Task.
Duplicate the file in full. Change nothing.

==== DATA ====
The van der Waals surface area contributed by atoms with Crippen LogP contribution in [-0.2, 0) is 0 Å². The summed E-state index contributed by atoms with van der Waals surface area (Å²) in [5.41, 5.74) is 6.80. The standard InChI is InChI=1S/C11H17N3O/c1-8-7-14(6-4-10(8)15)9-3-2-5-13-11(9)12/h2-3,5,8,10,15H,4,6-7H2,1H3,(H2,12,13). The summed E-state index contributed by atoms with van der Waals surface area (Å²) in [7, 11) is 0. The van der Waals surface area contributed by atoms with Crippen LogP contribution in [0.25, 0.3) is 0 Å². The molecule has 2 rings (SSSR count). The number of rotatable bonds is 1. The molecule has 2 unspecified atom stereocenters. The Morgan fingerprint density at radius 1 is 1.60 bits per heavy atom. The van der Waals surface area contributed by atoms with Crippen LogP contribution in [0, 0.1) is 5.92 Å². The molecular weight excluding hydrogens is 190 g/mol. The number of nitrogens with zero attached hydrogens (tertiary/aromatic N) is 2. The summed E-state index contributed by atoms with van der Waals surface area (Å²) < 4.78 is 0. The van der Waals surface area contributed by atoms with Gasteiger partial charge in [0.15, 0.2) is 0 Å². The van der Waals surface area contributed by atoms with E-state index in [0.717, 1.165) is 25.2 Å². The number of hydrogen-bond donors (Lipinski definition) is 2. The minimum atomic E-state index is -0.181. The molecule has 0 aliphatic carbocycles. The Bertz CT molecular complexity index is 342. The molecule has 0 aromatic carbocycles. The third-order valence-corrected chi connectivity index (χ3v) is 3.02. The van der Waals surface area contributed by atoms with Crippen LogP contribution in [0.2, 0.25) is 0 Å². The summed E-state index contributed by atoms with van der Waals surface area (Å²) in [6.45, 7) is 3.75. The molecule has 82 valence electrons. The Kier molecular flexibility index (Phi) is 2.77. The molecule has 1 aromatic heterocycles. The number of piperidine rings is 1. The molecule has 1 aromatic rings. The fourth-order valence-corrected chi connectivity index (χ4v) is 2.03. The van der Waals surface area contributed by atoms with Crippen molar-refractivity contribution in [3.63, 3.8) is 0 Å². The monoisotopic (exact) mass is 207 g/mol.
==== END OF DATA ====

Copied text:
The van der Waals surface area contributed by atoms with Crippen LogP contribution in [-0.2, 0) is 0 Å². The summed E-state index contributed by atoms with van der Waals surface area (Å²) in [5.41, 5.74) is 6.80. The standard InChI is InChI=1S/C11H17N3O/c1-8-7-14(6-4-10(8)15)9-3-2-5-13-11(9)12/h2-3,5,8,10,15H,4,6-7H2,1H3,(H2,12,13). The summed E-state index contributed by atoms with van der Waals surface area (Å²) in [7, 11) is 0. The van der Waals surface area contributed by atoms with Crippen LogP contribution in [0.25, 0.3) is 0 Å². The molecule has 2 rings (SSSR count). The number of rotatable bonds is 1. The molecule has 2 unspecified atom stereocenters. The Morgan fingerprint density at radius 1 is 1.60 bits per heavy atom. The van der Waals surface area contributed by atoms with Crippen LogP contribution in [0, 0.1) is 5.92 Å². The molecular weight excluding hydrogens is 190 g/mol. The number of nitrogens with zero attached hydrogens (tertiary/aromatic N) is 2. The summed E-state index contributed by atoms with van der Waals surface area (Å²) < 4.78 is 0. The van der Waals surface area contributed by atoms with Gasteiger partial charge in [0.15, 0.2) is 0 Å². The van der Waals surface area contributed by atoms with E-state index in [0.717, 1.165) is 25.2 Å². The number of hydrogen-bond donors (Lipinski definition) is 2. The minimum atomic E-state index is -0.181. The molecule has 0 aliphatic carbocycles. The Bertz CT molecular complexity index is 342. The molecule has 0 aromatic carbocycles. The third-order valence-corrected chi connectivity index (χ3v) is 3.02. The van der Waals surface area contributed by atoms with Crippen LogP contribution in [0.2, 0.25) is 0 Å². The summed E-state index contributed by atoms with van der Waals surface area (Å²) in [6.45, 7) is 3.75. The molecule has 82 valence electrons. The Kier molecular flexibility index (Phi) is 2.77. The molecule has 1 aromatic heterocycles. The number of piperidine rings is 1. The molecule has 1 aromatic rings. The fourth-order valence-corrected chi connectivity index (χ4v) is 2.03. The van der Waals surface area contributed by atoms with Crippen molar-refractivity contribution in [3.63, 3.8) is 0 Å². The monoisotopic (exact) mass is 207 g/mol.